An Alton, Illinois, woman has been charged with the involuntary manslaughter of her teenaged daughter after hiding the child's diabetes from the treating hospital. Amber Hampshire called 911 when her 14-year-old was unresponsive at home, and she died of diabetic ketoacidosis two days later.
The Daily Mail reports that Emily Ikue-Rose Hampshire passed on November 3 after dying as a result of her diabetes, which her mother concealed from the doctors at Cardinal Glennon Hospital.
"The charges allege that Amber unintentionally killed her daughter, Emily Ikue-Rose Hampshire, 14, who died on November 3 from, by committing acts which were likely to cause death or great bodily harm."
Madison County State's Attorney Tom Gibbons explains that the child's medical condition was "entirely treatable" and called this case heartbreaking.
After a search of the home turned up the child's insulin and syringes, a warrant was ordered for the mother's arrest.
'There is substantial evidence to show she intentionally concealed the disease."
Gibbons added that the investigators do not believe that Hampshire withheld information due to a lack of insurance or financial concerns, but are still baffled as to why she would lie and refuse to turn over medical records.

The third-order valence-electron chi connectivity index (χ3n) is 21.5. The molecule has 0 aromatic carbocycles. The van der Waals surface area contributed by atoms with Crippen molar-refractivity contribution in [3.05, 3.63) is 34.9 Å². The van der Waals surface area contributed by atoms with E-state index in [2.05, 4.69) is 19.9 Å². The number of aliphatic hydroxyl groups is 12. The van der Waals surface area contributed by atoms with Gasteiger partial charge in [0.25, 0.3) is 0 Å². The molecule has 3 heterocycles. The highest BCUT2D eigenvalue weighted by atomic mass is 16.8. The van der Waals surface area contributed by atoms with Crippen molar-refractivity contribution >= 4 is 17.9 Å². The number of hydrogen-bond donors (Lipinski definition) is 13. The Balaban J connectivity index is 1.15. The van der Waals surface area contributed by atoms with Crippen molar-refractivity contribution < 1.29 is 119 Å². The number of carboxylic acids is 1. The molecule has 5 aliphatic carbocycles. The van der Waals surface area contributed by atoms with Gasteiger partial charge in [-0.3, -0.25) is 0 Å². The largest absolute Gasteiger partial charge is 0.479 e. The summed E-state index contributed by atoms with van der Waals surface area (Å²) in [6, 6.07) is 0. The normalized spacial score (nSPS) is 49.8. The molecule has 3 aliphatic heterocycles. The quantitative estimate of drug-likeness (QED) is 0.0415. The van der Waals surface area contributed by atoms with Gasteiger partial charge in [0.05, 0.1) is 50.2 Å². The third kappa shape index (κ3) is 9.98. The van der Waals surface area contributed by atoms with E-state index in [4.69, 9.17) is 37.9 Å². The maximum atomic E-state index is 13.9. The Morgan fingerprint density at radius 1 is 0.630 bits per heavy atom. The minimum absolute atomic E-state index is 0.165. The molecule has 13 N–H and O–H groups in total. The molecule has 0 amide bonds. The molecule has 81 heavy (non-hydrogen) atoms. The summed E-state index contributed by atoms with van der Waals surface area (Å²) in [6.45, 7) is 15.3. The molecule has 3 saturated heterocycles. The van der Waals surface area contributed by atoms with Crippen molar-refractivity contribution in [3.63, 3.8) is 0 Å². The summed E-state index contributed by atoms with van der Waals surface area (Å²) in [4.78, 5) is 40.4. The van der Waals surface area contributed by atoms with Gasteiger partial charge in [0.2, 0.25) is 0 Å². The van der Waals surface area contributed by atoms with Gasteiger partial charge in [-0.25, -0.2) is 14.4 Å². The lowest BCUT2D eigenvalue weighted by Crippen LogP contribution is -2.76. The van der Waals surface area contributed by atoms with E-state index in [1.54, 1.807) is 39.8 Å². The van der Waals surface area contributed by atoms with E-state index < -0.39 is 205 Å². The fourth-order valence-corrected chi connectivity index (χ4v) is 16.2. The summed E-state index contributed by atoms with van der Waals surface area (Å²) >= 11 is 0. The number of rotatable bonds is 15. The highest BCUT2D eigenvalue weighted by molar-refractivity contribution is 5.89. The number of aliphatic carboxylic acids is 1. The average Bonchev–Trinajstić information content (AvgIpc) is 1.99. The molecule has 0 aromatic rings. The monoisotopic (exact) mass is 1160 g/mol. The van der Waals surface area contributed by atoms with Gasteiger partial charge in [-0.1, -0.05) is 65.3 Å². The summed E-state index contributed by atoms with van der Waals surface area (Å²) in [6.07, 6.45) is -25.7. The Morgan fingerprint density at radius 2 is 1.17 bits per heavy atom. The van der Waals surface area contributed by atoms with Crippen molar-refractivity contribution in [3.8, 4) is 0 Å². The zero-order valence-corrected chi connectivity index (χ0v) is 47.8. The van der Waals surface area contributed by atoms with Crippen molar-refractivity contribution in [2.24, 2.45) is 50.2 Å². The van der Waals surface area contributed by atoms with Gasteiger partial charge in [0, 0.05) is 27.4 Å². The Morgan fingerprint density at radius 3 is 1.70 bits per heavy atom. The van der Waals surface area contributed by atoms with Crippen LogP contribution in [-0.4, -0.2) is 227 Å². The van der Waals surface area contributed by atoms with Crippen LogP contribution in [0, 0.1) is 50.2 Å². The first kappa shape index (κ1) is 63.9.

"We have no reason to believe this was a cost or income issue in any way based on the information we have about the family. We're all really trying to wrap our heads around why this would happen."Emily Hampshire was in "full cardiac arrest" when the EMTs arrived and never recovered, leaving her unable to communicate with the medical staff at the hospital.
"Zachary and Amber Hampshire reported to Alton Police officers and medical staff the Emily had been sick for the past couple of days with vomiting, diarrhea, and nausea prior to being found unresponsive on the morning of 11/01/18."
According to the affidavit, Amber Hampshire told the hospital staff that Emily had been treated for pneumonia in the last year, and at that time, her sugars were high, but she didn't require insulin then and has never been prescribed the medication.
"Amber was asked by Cardinal Glennon staff to authorize the release of medical records from St. Louis Children's Hospital to Cardinal Glennon regarding that past treatment, but she (Amber) refused."
Emily Hampshire died two days later.
After the child's death, investigators were able to access Emily's medical records where insulin was listed as a daily and required medication for the treatment of Type I Diabetes. A social worker involved in the investigation suggests that medical negligence could have been part of the mother's motive.